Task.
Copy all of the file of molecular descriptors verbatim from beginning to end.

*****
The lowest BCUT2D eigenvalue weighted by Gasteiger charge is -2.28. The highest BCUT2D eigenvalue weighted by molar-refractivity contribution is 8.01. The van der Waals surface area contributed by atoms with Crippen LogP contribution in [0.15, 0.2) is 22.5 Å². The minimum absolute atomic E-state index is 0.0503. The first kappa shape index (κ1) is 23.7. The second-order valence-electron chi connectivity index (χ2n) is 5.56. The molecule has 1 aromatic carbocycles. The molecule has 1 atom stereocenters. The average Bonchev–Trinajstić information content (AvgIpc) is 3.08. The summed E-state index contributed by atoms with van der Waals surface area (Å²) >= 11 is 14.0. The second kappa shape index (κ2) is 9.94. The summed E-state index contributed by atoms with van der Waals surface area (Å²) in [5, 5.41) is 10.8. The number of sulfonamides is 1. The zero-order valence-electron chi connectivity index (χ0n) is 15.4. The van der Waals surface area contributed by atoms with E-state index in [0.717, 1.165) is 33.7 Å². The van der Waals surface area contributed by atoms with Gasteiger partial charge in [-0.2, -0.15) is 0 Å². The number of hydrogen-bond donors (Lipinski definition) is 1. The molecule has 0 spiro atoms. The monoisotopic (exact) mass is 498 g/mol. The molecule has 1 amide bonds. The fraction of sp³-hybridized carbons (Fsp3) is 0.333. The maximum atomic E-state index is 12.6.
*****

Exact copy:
The lowest BCUT2D eigenvalue weighted by Gasteiger charge is -2.28. The highest BCUT2D eigenvalue weighted by molar-refractivity contribution is 8.01. The van der Waals surface area contributed by atoms with Crippen LogP contribution in [0.15, 0.2) is 22.5 Å². The minimum absolute atomic E-state index is 0.0503. The first kappa shape index (κ1) is 23.7. The second-order valence-electron chi connectivity index (χ2n) is 5.56. The molecule has 1 aromatic carbocycles. The molecule has 1 atom stereocenters. The average Bonchev–Trinajstić information content (AvgIpc) is 3.08. The summed E-state index contributed by atoms with van der Waals surface area (Å²) >= 11 is 14.0. The second kappa shape index (κ2) is 9.94. The summed E-state index contributed by atoms with van der Waals surface area (Å²) in [5, 5.41) is 10.8. The number of sulfonamides is 1. The zero-order valence-electron chi connectivity index (χ0n) is 15.4. The van der Waals surface area contributed by atoms with E-state index in [0.717, 1.165) is 33.7 Å². The van der Waals surface area contributed by atoms with Gasteiger partial charge in [-0.2, -0.15) is 0 Å². The number of hydrogen-bond donors (Lipinski definition) is 1. The molecule has 0 spiro atoms. The monoisotopic (exact) mass is 498 g/mol. The molecule has 1 amide bonds. The fraction of sp³-hybridized carbons (Fsp3) is 0.333. The maximum atomic E-state index is 12.6.